CALLAN: So he's changed his tune now. But you raise an interesting question, because really, the president is the chief law enforcement officer of the United States. I mean, he heads the FBI and the Justice Department.

KEILAR: It's a tangled web now.

CALLAN: He's expressing an opinion about granting immunity to Flynn, and I think the president shouldn't be sticking his nose into this. He should be relying on his Justice Department. He should be relying on the FBI to do the right thing. He's really imposing on the bureaucracy and forcing it in the direction of giving immunity to Flynn. And you know, we don't know what information he has. We also don't know what crimes he might be immunized for.

KEILAR: You raise a really interesting point. He says you should be requesting immunity, and if the FBI then doesn't grant it, we end up in a very interesting situation on this one. Ned, as a former spokesman for the National Security Council, I do want to ask you about the other big story we're getting to in the show.

CNN has confirmed that White House officials played a role in giving Devin Nunes, the head of the House Intelligence Committee, the surveillance information, helping him gather the surveillance information that he then went to brief the president on last week. You have called this amateur political theater and you say that the president has turned national security into a spectacle. Why do you say that?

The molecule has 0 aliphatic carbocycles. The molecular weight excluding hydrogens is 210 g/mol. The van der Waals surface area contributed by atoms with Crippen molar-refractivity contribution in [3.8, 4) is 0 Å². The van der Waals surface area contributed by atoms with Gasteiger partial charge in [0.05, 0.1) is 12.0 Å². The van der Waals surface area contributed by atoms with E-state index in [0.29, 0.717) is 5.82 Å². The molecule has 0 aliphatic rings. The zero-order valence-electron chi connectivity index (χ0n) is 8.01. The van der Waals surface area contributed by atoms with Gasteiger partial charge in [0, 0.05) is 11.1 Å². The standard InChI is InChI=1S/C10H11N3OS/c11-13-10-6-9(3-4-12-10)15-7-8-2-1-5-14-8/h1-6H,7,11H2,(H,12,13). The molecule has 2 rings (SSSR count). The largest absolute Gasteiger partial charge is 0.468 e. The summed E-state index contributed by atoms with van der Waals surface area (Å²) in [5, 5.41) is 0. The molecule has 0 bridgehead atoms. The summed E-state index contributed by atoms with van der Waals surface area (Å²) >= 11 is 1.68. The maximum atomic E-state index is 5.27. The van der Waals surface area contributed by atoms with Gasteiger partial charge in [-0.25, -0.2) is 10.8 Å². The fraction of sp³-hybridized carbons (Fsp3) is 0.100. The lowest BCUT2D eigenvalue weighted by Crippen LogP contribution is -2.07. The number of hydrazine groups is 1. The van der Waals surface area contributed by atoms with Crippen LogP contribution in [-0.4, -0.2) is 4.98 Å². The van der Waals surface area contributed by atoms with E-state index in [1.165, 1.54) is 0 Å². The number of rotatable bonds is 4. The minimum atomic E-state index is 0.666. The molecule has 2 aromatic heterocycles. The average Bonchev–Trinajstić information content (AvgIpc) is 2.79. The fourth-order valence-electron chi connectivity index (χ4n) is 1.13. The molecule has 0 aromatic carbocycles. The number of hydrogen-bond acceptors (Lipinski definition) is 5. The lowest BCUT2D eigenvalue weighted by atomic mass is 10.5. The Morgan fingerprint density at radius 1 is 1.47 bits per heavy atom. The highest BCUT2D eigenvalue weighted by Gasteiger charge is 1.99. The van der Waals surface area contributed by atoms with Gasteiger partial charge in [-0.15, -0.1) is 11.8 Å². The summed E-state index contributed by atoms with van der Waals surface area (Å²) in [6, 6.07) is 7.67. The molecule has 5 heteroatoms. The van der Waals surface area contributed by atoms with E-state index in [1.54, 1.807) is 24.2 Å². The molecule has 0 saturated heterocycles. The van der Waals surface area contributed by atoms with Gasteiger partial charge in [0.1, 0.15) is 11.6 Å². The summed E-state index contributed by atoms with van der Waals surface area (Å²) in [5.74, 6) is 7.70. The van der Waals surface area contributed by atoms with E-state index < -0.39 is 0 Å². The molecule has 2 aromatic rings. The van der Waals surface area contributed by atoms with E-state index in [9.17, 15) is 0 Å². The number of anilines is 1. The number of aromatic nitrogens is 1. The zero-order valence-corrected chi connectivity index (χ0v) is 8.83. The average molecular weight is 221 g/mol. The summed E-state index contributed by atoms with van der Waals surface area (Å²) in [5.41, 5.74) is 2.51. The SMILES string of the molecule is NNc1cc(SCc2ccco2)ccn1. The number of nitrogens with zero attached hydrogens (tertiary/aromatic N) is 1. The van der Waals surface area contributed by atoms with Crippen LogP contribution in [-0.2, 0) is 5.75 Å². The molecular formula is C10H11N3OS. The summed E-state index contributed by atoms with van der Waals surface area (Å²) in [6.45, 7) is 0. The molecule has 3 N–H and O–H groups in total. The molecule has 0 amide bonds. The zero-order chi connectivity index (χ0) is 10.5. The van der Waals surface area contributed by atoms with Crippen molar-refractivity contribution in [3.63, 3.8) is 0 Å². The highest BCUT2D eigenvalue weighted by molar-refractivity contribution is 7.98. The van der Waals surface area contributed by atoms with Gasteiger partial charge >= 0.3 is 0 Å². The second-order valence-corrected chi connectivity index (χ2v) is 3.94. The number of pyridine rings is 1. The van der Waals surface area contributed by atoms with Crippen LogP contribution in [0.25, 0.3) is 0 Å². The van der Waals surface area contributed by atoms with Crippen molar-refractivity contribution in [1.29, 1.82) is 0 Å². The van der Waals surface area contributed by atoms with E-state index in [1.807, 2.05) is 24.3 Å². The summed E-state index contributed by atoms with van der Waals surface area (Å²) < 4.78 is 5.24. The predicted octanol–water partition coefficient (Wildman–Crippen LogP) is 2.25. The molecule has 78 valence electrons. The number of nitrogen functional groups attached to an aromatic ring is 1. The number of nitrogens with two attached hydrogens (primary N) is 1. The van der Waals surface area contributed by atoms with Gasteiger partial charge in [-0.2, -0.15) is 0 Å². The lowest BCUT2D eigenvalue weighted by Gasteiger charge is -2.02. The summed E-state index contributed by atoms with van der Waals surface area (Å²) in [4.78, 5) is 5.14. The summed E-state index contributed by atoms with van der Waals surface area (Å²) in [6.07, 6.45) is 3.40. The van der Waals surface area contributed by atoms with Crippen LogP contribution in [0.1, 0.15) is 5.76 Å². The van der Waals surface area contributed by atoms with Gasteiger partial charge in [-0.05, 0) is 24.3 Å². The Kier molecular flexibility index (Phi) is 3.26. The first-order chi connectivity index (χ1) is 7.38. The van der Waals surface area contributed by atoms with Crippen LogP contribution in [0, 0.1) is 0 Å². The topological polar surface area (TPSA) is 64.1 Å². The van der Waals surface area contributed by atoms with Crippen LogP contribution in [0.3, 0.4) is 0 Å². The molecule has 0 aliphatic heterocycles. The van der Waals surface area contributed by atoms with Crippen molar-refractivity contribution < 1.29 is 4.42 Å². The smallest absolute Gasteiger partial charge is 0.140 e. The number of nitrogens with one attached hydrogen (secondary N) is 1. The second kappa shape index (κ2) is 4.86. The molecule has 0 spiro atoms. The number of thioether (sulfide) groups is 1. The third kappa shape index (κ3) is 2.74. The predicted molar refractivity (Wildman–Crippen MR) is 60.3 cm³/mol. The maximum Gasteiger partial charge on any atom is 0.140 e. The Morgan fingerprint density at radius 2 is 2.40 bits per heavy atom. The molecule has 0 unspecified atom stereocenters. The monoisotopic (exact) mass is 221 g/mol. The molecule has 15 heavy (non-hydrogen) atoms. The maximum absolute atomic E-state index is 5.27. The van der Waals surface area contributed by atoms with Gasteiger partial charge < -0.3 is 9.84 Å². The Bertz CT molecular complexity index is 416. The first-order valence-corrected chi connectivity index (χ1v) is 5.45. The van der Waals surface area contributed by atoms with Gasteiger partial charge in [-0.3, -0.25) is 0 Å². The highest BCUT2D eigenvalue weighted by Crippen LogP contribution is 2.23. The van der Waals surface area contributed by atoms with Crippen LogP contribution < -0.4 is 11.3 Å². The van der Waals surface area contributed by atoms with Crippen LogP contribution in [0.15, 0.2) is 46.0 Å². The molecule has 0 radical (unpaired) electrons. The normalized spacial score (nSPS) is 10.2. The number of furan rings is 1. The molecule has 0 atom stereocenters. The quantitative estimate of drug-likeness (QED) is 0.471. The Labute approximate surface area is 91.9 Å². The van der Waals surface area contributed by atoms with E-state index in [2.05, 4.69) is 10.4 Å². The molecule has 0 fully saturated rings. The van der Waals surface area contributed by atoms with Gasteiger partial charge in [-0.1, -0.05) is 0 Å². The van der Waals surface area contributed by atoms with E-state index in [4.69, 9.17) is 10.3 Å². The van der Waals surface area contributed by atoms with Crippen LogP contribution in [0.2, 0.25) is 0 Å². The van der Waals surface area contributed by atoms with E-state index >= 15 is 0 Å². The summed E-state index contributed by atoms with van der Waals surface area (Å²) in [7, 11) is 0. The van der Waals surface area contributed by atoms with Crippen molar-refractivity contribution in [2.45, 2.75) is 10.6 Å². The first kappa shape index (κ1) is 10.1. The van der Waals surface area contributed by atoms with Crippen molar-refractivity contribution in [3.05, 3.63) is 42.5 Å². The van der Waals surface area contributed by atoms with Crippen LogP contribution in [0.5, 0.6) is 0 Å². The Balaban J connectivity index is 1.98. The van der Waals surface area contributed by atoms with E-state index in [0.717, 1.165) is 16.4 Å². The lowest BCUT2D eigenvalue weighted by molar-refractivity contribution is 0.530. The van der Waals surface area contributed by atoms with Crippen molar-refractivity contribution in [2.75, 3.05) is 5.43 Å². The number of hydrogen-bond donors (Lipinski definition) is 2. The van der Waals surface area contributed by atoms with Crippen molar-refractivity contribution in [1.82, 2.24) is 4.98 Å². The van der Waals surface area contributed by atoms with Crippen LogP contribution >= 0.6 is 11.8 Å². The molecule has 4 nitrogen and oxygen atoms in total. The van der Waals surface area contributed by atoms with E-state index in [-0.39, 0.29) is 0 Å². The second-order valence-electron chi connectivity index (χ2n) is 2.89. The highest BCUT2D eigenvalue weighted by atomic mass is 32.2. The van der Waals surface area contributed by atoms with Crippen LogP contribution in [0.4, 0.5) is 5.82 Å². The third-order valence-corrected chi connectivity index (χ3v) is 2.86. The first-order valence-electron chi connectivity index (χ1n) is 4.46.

PRICE: Well, Kate, senior officials on the National Security Council, including those senior officials who are reported to have provided Devin Nunes with this information could go straight to the oval office. If their real intent had been to inform the president of what they had found, they could have walked straight from the Eisenhower Building into the west wing and had a meeting right there with the president.

But the fact that they had to launder this intelligence through Devin Nunes and then this political theater to have him hold a press conference on Capitol Hill, rush down the White House to brief the president, hold another press conference to give this information some credibility suggests it was pure spectacle. It was all theater.

KEILAR: Even if the substance of it is important, I mean, unmasking of civilians is an important issue. The way that it's played out, you say just smells funny.